I was originally an undeclared major in my freshman year, then I ended up taking Political Science and Sociology as my majors because my passions of tackling inequality aligned with those fields of study. Attending office hours through instructors, like Karen Struening and Gwendolyn Dordick, built confidence over time and it piqued my interest enough to take these subjects as my majors. Over the years, I’ve learned a lot from instructors from a wide range of courses, and I’ve grown in my thinking because of the education here. I now think more clearly about policy, theory, and the future of how I can use that in the real-world. It’s cool stuff. I try to use my studies to match my values as a person: To help find solutions to problems and seek answers that can sometimes be uncomfortable to know. Doing things that are uncomfortable leads to the best outcomes. 
Where are you at in your career? How has it unfolded? And how has the Colin Powell School helped you along the way? 
Recently, I got accepted into a congressional fellowship in the summer through the Muslim Public Affairs Council (MPAC), and I’m in the process of applying for congressional internships. Getting to this point was a crazy ride. 
I came into my freshman year without any sense of direction, and my Political Science 101 course with Karen Struening was helpful. During office hours, she connected me with NYPIRG and I landed my first internship there. I started getting involved in the Undergraduate Student Government (USG), first as a Senator then eventually as Vice President of Campus Affairs, and I received a lot of support from President Boudreau, Dean Rich, and a lot of the Colin Powell School administration on initiatives to better student engagement and well-being. Their support allowed me to trust my abilities in leadership.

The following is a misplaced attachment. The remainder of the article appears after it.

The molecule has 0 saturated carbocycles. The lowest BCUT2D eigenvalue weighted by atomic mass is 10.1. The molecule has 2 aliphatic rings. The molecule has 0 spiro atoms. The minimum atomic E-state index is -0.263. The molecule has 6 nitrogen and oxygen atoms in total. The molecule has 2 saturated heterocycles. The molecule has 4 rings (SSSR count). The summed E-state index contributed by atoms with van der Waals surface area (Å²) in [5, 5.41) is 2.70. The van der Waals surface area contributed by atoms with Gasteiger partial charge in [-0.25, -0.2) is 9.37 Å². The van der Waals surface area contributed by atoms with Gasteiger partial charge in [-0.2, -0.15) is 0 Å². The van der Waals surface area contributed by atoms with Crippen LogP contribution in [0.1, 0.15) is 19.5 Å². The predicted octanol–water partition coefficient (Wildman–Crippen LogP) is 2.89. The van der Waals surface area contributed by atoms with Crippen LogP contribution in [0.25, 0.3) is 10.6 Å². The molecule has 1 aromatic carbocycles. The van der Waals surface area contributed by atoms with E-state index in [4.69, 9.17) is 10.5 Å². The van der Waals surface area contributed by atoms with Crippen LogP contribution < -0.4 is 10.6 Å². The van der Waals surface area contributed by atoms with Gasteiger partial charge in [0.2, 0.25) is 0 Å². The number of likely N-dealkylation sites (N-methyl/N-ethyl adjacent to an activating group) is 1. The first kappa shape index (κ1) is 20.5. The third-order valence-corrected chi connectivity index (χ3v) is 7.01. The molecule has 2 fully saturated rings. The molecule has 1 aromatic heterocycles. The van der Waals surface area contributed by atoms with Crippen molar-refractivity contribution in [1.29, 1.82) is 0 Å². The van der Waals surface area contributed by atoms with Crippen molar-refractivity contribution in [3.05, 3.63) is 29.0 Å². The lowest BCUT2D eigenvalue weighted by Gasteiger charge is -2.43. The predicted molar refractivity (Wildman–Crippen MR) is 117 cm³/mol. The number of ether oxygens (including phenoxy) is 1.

My first fellowship with the school was in freshman year for the Democracy Corps Fellowship, where I landed an internship with the Mayor’s Public Engagement Unit during that year’s primary election. In my junior year, I became a Colin Powell Fellow in Leadership and Public Service and a Ropes & Gray Scholar through the Honors Program in Legal Studies. I have the world to thank for Debbie Cheng and Jennifer Light for the opportunities provided through these programs. Through the Colin Powell Fellowship, I’ve been able to pursue internships with Hakeem Jeffries and Adriano Espaillat. And I started organizing with Amnesty International USA when I approached a guest speaker from one of our seminars because I found their work to be interesting — crazy the doors that open out of nowhere! In the Honors Program in Legal Studies, I receive nonstop support: it provided free LSAT prep when it’s very expensive, and I’m grateful that Jen Light matched me with the Ropes & Gray legal firm. It allowed me to connect with top antitrust legal firms, and I received mentorship through a former Department of Justice antitrust official when I was in DC through that firm. It’s people like Jen and Debbie that make stories like mine possible.